Ashwin, RSV and Prayer

My six week old son, Ashwin, spent this entire week in the hospital due to RSV, Respiratory Stress Virus.  While this virus is relatively harmless in older children and adults it is particularly threatening to infants because it affects their ability to breath.  During the ordeal, my wife and I were very worried, fatigued and emotionally exhausted.  But during this week I grasped a greater and more personal appreciation for God and the function of prayer.

So many of our friends and familiy, spread out across the country came together to offer prayers on Ashwin’s behalf.  Each time someone told me they were praying for him and us, I broke down emotionally and felt an overwhelming gratitude.  Never before had I experienced prayer at this level.

Late one night in the middle of the week, my wife went down the hall to stretch her legs and I was alone in the room with Ashwin.  I walked up to him, looked down on his hurt body with countless tubes and wires running out of it and I placed one hand on his head and the other on his chest.  I prayed.  During my prayer, I felt like I was a conduit for all the prayers that we being offered from afar.  It was like all the prayers from the countless believers were streaming laterally into me as tiny threads.  And as I prayed, with tears in my eyes, those threads combined to form a bright and thick cord of vertical energy that launched its way up to the throne of God.  It was a powerful image.

I know that to God, there is neither time nor space.  Therefore, there is no contradiction to say that a prayer offered two days ago could also be streamed through me to God during my present moment of prayer.  All of the prayers coalesced into a combined unity thread that pierced into heaven shining the spotless glory of the Redeemed.  These things are real, but one must have the eyes of the Redeemed to view them.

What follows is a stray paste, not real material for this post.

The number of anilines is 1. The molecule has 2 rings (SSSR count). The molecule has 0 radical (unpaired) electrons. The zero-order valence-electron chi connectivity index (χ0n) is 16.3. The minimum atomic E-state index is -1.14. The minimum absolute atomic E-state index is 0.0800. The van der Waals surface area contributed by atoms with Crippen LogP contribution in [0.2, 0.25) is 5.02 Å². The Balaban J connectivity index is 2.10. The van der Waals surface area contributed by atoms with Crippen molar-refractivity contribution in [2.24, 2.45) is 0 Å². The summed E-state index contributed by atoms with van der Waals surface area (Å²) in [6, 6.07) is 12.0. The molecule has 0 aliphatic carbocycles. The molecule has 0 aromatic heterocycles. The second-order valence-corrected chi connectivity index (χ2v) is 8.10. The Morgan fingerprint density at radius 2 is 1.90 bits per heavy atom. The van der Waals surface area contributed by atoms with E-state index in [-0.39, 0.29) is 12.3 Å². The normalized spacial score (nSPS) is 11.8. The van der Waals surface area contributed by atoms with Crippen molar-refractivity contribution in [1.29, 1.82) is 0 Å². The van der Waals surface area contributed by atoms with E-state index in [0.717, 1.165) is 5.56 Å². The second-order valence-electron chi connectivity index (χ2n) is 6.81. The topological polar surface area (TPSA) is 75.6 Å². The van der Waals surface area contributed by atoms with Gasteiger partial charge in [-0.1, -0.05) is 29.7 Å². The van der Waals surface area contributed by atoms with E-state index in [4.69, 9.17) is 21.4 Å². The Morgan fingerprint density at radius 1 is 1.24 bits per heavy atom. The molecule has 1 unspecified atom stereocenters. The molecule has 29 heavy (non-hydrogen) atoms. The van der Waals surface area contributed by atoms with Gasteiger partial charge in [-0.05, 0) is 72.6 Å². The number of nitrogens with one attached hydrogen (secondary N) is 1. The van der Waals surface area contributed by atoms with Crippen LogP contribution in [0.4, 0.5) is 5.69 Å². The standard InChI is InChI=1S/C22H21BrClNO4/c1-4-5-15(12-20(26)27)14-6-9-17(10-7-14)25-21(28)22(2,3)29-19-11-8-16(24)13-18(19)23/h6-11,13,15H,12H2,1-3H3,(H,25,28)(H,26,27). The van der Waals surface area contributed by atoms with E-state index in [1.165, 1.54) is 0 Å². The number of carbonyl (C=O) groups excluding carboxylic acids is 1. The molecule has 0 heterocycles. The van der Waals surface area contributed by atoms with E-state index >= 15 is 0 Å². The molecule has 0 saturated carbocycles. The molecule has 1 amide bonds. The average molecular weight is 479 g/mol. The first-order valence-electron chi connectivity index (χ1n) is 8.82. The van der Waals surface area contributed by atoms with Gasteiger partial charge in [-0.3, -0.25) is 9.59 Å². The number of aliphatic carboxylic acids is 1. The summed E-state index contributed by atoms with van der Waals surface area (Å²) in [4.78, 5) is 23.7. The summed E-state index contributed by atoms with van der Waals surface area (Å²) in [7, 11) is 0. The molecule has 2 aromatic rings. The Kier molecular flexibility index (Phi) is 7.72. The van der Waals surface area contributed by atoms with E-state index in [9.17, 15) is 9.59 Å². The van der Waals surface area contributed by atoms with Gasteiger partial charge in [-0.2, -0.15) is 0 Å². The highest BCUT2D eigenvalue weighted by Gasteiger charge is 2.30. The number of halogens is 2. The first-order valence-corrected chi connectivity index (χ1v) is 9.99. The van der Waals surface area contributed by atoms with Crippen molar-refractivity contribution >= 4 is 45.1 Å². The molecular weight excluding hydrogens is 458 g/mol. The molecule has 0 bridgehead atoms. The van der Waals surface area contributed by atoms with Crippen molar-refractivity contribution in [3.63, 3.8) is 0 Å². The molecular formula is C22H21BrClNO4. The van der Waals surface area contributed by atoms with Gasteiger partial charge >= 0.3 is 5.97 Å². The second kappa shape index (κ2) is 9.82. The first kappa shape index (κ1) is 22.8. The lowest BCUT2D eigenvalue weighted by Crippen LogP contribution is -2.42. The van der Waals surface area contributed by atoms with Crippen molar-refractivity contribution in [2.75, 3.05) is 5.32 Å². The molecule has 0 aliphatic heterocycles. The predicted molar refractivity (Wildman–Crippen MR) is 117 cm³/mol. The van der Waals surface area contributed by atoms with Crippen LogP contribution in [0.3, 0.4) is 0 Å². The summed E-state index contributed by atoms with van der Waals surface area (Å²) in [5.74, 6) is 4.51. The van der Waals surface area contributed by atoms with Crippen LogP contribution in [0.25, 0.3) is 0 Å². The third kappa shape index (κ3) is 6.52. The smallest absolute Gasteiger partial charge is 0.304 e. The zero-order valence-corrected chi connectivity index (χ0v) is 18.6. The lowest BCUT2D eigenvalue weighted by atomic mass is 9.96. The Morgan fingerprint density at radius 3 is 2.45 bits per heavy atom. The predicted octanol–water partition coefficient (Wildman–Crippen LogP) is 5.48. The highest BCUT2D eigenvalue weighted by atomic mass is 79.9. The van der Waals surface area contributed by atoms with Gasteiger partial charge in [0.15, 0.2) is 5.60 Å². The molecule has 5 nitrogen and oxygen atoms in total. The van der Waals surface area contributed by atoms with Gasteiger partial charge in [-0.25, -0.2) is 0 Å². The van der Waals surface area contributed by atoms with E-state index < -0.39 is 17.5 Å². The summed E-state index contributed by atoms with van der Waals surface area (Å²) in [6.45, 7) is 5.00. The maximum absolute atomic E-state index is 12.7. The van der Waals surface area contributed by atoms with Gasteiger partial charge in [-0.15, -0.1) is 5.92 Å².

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Statement on Christian Unity

Our Christian basis for unity is in that we all share the same blood, we have all been redeemed by our brother Christ.  But we also have our unity in the fact that we share the same human condition. We are made in the image of God and are unique in creation. Yet we also are all equally flawed. None of us have the right answers, none of us are perfect, none of us can make it without each other. Additionally, we all share the same purpose- to draw nearer to God and to be transformed into his likeness each day.

Our objective should therefore be to work with one another, recognizing our collective and individual strengths and weaknesses so that we can complement the work God is trying to do in us – our transformation for the good of ourselves and of the world. We will never agree on everything (doctrine or opinion), but our unity as stated above is that which carries us through our disagreements. Our foundation in unity is the power that allows us to trust and bend when we need to and stand strong when we need to. This is a good vision to call our own and it is also a vision that is open or flexible enough to allow God to direct our work and efforts according to his will.